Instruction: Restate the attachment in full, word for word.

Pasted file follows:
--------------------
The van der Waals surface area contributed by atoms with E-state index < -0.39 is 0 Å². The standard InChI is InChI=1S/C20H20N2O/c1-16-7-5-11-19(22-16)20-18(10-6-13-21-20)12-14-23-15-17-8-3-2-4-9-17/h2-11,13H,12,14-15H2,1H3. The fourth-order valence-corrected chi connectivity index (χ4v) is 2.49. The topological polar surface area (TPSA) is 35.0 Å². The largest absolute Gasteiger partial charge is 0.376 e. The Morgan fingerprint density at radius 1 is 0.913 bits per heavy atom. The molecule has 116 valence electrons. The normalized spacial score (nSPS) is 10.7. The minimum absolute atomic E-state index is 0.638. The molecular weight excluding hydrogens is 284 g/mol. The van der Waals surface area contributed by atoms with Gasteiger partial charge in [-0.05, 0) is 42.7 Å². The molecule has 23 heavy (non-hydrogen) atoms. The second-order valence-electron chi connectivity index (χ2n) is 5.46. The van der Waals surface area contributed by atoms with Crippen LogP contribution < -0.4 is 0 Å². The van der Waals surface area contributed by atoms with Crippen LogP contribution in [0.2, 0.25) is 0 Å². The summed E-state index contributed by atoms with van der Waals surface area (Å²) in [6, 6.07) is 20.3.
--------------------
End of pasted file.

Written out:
The van der Waals surface area contributed by atoms with E-state index < -0.39 is 0 Å². The standard InChI is InChI=1S/C20H20N2O/c1-16-7-5-11-19(22-16)20-18(10-6-13-21-20)12-14-23-15-17-8-3-2-4-9-17/h2-11,13H,12,14-15H2,1H3. The fourth-order valence-corrected chi connectivity index (χ4v) is 2.49. The topological polar surface area (TPSA) is 35.0 Å². The largest absolute Gasteiger partial charge is 0.376 e. The Morgan fingerprint density at radius 1 is 0.913 bits per heavy atom. The molecule has 116 valence electrons. The normalized spacial score (nSPS) is 10.7. The minimum absolute atomic E-state index is 0.638. The molecular weight excluding hydrogens is 284 g/mol. The van der Waals surface area contributed by atoms with Gasteiger partial charge in [-0.05, 0) is 42.7 Å². The molecule has 23 heavy (non-hydrogen) atoms. The second-order valence-electron chi connectivity index (χ2n) is 5.46. The van der Waals surface area contributed by atoms with Crippen LogP contribution < -0.4 is 0 Å². The van der Waals surface area contributed by atoms with Crippen LogP contribution in [0.2, 0.25) is 0 Å². The summed E-state index contributed by atoms with van der Waals surface area (Å²) in [6, 6.07) is 20.3.